Too much, too soon is a problem of high-income countries, where women experience routine over-medicalization of normal pregnancy and birth. These include induction of labor, augmentation with oxytocin (hormone), caesarean section, episiotomy (surgical cut made at opening of the vagina during childbirth), excess fetal monitoring, etc.
In 2010, over 3.5 million to 5.7 million unnecessary caesarean sections were done in high-income and middle-income countries, whereas one million to 3.5 million caesarean sections were needed but not performed in low-income countries, points out The Lancet Series.
Natural birth is a waiting game whereas the caesarean section is quick and saves time for both the doctor and the patient. Rich families can afford caesarean sections, which offer doctors better money than a vaginal delivery. Also, doctors fear repercussions (physical abuse or legal) in case something goes wrong.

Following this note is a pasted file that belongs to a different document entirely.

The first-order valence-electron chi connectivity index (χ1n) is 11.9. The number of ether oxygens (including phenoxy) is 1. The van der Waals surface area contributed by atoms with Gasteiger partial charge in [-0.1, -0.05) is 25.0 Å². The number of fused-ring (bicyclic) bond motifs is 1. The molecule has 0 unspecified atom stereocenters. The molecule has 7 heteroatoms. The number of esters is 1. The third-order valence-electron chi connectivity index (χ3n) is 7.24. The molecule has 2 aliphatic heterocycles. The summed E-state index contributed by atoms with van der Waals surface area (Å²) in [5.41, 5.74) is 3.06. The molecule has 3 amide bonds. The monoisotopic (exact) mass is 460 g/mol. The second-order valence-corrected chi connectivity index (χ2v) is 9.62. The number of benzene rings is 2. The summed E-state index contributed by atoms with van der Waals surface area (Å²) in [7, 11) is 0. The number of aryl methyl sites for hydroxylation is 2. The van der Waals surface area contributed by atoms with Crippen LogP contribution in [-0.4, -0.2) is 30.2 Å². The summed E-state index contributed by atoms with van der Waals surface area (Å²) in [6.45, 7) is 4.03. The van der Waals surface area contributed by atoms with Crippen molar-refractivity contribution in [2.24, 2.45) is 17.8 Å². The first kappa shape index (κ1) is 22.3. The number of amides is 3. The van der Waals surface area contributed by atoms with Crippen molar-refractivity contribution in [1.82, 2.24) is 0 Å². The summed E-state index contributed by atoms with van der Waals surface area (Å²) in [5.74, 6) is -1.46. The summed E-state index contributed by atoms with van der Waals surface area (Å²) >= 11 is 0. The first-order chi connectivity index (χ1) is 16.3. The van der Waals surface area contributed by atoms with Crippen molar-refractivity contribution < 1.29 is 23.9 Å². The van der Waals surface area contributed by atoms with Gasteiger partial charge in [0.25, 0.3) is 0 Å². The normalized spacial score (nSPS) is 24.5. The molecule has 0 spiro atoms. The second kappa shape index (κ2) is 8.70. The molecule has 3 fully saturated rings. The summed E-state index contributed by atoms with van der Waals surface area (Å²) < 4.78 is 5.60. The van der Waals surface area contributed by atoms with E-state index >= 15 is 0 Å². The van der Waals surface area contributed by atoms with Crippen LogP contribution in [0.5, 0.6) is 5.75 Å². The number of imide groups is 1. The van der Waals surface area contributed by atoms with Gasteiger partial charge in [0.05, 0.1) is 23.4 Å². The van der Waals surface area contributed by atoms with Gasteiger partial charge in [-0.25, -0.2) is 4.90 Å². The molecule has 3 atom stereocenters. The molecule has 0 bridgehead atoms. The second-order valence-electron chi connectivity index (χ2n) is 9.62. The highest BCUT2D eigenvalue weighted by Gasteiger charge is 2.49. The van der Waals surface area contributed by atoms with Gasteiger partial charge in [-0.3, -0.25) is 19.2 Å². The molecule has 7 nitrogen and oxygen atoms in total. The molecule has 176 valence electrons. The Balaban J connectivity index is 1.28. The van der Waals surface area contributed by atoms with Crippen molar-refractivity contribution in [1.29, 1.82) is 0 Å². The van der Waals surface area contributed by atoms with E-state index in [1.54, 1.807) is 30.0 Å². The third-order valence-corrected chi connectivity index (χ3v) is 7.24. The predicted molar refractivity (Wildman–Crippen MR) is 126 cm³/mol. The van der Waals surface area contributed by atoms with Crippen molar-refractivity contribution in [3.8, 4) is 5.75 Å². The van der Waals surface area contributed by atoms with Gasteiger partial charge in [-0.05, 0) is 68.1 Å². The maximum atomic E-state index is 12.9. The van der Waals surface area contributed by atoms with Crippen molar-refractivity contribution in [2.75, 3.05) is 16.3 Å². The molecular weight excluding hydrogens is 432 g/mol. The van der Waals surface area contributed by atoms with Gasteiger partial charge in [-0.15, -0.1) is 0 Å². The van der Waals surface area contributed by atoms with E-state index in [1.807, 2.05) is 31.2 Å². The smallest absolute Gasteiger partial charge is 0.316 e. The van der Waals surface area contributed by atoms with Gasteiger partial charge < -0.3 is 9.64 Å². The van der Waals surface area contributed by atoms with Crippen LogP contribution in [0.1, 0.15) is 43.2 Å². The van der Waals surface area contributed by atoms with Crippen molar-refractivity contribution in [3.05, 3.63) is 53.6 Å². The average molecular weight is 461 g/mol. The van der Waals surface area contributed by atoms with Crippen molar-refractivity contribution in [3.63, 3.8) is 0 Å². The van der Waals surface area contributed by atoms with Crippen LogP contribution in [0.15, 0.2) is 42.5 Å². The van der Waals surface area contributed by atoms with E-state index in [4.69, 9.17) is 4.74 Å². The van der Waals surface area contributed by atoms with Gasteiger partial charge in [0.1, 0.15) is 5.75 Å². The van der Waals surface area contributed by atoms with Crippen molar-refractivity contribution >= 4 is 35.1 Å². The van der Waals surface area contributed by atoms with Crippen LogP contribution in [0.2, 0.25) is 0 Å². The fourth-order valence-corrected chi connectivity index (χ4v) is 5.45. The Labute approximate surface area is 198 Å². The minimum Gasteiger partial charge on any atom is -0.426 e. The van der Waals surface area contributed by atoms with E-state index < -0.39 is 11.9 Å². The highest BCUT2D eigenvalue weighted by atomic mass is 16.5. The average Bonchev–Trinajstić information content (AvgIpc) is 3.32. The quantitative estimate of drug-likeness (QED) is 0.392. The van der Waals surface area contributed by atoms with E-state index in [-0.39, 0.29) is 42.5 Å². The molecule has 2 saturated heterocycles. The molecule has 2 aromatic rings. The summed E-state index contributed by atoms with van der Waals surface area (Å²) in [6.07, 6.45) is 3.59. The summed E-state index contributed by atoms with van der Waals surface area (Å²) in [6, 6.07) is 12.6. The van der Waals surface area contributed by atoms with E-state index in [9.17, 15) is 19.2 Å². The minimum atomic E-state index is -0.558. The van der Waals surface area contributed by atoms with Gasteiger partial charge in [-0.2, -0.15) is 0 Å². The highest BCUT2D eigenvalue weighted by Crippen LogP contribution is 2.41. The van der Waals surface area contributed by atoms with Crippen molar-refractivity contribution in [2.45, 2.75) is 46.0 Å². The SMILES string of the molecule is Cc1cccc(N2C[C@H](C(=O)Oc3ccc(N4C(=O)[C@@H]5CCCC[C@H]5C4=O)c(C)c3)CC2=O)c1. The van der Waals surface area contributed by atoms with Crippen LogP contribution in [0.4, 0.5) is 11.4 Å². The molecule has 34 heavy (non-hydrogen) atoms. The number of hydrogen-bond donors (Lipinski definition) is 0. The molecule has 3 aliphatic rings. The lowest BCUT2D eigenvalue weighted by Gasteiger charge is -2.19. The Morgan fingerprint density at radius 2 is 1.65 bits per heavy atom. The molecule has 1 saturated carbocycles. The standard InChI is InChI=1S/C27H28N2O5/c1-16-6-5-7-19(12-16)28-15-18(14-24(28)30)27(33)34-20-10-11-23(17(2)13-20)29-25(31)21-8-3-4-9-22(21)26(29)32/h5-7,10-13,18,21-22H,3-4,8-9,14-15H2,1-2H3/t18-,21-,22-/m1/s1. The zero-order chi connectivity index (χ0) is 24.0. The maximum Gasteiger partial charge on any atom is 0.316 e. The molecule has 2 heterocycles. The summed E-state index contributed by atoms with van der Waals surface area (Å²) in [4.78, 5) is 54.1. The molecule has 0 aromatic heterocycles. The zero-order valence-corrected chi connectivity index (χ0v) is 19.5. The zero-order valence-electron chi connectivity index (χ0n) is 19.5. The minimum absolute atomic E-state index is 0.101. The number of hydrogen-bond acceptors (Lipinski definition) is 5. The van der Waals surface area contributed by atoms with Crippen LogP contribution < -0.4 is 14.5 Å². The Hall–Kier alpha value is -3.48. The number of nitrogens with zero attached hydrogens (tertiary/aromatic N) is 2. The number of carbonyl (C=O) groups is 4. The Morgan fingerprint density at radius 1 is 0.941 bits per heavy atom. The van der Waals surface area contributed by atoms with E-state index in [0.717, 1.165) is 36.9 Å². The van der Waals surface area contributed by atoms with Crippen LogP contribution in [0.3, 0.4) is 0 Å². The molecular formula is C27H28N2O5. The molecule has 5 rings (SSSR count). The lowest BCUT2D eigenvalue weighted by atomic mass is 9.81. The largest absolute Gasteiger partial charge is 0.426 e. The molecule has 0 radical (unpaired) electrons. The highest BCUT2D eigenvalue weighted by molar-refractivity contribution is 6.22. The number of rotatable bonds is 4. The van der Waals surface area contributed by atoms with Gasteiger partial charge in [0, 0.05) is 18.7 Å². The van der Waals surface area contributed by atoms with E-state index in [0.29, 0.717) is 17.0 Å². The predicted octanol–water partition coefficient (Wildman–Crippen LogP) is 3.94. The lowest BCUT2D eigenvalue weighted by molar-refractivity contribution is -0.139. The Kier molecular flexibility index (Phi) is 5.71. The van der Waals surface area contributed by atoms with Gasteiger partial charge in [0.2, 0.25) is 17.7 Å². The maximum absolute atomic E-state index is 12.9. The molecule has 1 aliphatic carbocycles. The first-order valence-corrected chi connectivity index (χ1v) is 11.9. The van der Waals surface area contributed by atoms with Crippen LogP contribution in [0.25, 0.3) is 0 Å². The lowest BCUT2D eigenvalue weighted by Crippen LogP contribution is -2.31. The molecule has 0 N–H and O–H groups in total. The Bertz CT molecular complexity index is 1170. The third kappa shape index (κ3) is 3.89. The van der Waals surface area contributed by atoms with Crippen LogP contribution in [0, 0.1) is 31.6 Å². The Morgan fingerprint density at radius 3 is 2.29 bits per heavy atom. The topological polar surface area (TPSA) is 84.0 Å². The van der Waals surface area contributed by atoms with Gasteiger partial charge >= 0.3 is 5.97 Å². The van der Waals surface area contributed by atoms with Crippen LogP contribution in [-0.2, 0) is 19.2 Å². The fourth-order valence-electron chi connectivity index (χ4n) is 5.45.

"Corporate hospitals have surgical targets for doctors, which if they fail to meet, they are shown the door," said Fatima Poonawala, gynecologist and obstetrician based in Bengaluru, who was forced to quit her corporate practice. She now runs her own Afia Clinic. The figure of 10-15% caesarean section rate in India is an underestimation, she said.
"The data of National Family Health Survey and the Lancet Series is just a tip of the iceberg," said Arun Gadre, gynecologist and obstetrician, and coordinator of Pune-based NGO Support for Advocacy and Training to Health Initiatives (SATHI), which runs a campaign on health for all. Both urban and rural areas in India are facing "an epidemic of unregulated caesarean section births."
On the face of it, an overall 10% caesarean section rate in India seems acceptable. But, in reality, we need to disaggregate everything into public, private, urban, rural, wealthy, poor. The disparities are "huge and worrisome", said Miller.